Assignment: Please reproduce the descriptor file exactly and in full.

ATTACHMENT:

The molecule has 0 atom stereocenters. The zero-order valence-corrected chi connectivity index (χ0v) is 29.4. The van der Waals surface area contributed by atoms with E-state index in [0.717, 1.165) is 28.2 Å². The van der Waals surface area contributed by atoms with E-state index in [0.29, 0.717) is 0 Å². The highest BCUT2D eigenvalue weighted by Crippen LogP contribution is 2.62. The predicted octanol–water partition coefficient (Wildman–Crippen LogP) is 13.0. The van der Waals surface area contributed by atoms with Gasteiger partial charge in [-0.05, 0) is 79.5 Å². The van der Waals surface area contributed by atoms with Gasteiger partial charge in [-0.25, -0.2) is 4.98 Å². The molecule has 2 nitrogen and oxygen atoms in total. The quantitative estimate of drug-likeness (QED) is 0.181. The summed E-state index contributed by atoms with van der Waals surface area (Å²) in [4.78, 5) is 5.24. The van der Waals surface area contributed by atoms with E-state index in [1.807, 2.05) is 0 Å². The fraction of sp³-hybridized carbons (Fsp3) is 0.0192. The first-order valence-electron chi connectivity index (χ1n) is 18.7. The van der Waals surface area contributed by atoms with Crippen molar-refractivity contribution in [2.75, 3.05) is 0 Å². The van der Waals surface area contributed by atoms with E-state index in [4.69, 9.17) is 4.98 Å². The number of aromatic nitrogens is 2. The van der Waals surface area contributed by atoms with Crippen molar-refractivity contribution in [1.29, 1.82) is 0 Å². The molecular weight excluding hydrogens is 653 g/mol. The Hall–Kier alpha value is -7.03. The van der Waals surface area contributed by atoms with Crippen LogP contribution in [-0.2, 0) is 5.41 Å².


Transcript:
The molecule has 0 atom stereocenters. The zero-order valence-corrected chi connectivity index (χ0v) is 29.4. The van der Waals surface area contributed by atoms with E-state index in [0.717, 1.165) is 28.2 Å². The van der Waals surface area contributed by atoms with E-state index in [0.29, 0.717) is 0 Å². The highest BCUT2D eigenvalue weighted by Crippen LogP contribution is 2.62. The predicted octanol–water partition coefficient (Wildman–Crippen LogP) is 13.0. The van der Waals surface area contributed by atoms with Gasteiger partial charge in [-0.05, 0) is 79.5 Å². The van der Waals surface area contributed by atoms with Gasteiger partial charge in [-0.25, -0.2) is 4.98 Å². The molecule has 2 nitrogen and oxygen atoms in total. The quantitative estimate of drug-likeness (QED) is 0.181. The summed E-state index contributed by atoms with van der Waals surface area (Å²) in [4.78, 5) is 5.24. The van der Waals surface area contributed by atoms with E-state index in [1.807, 2.05) is 0 Å². The fraction of sp³-hybridized carbons (Fsp3) is 0.0192. The first-order valence-electron chi connectivity index (χ1n) is 18.7. The van der Waals surface area contributed by atoms with Crippen molar-refractivity contribution in [2.75, 3.05) is 0 Å². The van der Waals surface area contributed by atoms with E-state index in [4.69, 9.17) is 4.98 Å². The number of aromatic nitrogens is 2. The van der Waals surface area contributed by atoms with Crippen molar-refractivity contribution in [1.29, 1.82) is 0 Å². The molecular weight excluding hydrogens is 653 g/mol. The Hall–Kier alpha value is -7.03. The van der Waals surface area contributed by atoms with Crippen LogP contribution in [-0.2, 0) is 5.41 Å².